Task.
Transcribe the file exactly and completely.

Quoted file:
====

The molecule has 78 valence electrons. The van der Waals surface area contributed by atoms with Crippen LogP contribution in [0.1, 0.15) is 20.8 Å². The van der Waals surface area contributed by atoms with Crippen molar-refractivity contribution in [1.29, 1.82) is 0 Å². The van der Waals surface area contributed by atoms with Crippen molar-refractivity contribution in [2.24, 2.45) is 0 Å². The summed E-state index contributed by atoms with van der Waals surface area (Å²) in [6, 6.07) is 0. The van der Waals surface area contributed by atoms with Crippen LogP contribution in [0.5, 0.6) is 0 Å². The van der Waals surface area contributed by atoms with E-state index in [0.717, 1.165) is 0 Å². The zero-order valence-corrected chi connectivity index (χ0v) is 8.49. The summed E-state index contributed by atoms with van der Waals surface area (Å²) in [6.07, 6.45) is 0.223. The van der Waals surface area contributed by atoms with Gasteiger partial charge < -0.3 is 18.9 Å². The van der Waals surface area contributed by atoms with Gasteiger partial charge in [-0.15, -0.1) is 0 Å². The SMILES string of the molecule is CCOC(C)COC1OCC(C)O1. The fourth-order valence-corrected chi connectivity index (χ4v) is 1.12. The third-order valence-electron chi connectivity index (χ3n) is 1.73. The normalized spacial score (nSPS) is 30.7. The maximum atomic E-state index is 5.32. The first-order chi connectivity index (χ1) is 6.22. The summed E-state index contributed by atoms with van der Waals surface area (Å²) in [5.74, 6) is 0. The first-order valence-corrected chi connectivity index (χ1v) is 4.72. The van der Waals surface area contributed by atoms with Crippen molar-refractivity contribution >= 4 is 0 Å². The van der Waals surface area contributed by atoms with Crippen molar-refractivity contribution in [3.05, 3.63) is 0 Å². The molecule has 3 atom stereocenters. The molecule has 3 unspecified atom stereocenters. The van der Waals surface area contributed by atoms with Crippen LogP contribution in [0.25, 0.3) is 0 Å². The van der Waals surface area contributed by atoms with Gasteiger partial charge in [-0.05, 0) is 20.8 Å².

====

The molecule has 78 valence electrons. The van der Waals surface area contributed by atoms with Crippen LogP contribution in [0.1, 0.15) is 20.8 Å². The van der Waals surface area contributed by atoms with Crippen molar-refractivity contribution in [1.29, 1.82) is 0 Å². The van der Waals surface area contributed by atoms with Crippen molar-refractivity contribution in [2.24, 2.45) is 0 Å². The summed E-state index contributed by atoms with van der Waals surface area (Å²) in [6, 6.07) is 0. The van der Waals surface area contributed by atoms with Crippen LogP contribution in [0.5, 0.6) is 0 Å². The van der Waals surface area contributed by atoms with E-state index in [0.717, 1.165) is 0 Å². The zero-order valence-corrected chi connectivity index (χ0v) is 8.49. The summed E-state index contributed by atoms with van der Waals surface area (Å²) in [6.07, 6.45) is 0.223. The van der Waals surface area contributed by atoms with Gasteiger partial charge < -0.3 is 18.9 Å². The van der Waals surface area contributed by atoms with Gasteiger partial charge in [-0.15, -0.1) is 0 Å². The SMILES string of the molecule is CCOC(C)COC1OCC(C)O1. The fourth-order valence-corrected chi connectivity index (χ4v) is 1.12. The third-order valence-electron chi connectivity index (χ3n) is 1.73. The normalized spacial score (nSPS) is 30.7. The maximum atomic E-state index is 5.32. The first-order chi connectivity index (χ1) is 6.22. The summed E-state index contributed by atoms with van der Waals surface area (Å²) in [5.74, 6) is 0. The first-order valence-corrected chi connectivity index (χ1v) is 4.72. The van der Waals surface area contributed by atoms with Crippen molar-refractivity contribution >= 4 is 0 Å². The van der Waals surface area contributed by atoms with Crippen molar-refractivity contribution in [3.05, 3.63) is 0 Å². The molecule has 3 atom stereocenters. The molecule has 3 unspecified atom stereocenters. The van der Waals surface area contributed by atoms with Crippen LogP contribution in [0.25, 0.3) is 0 Å². The van der Waals surface area contributed by atoms with Gasteiger partial charge in [-0.05, 0) is 20.8 Å².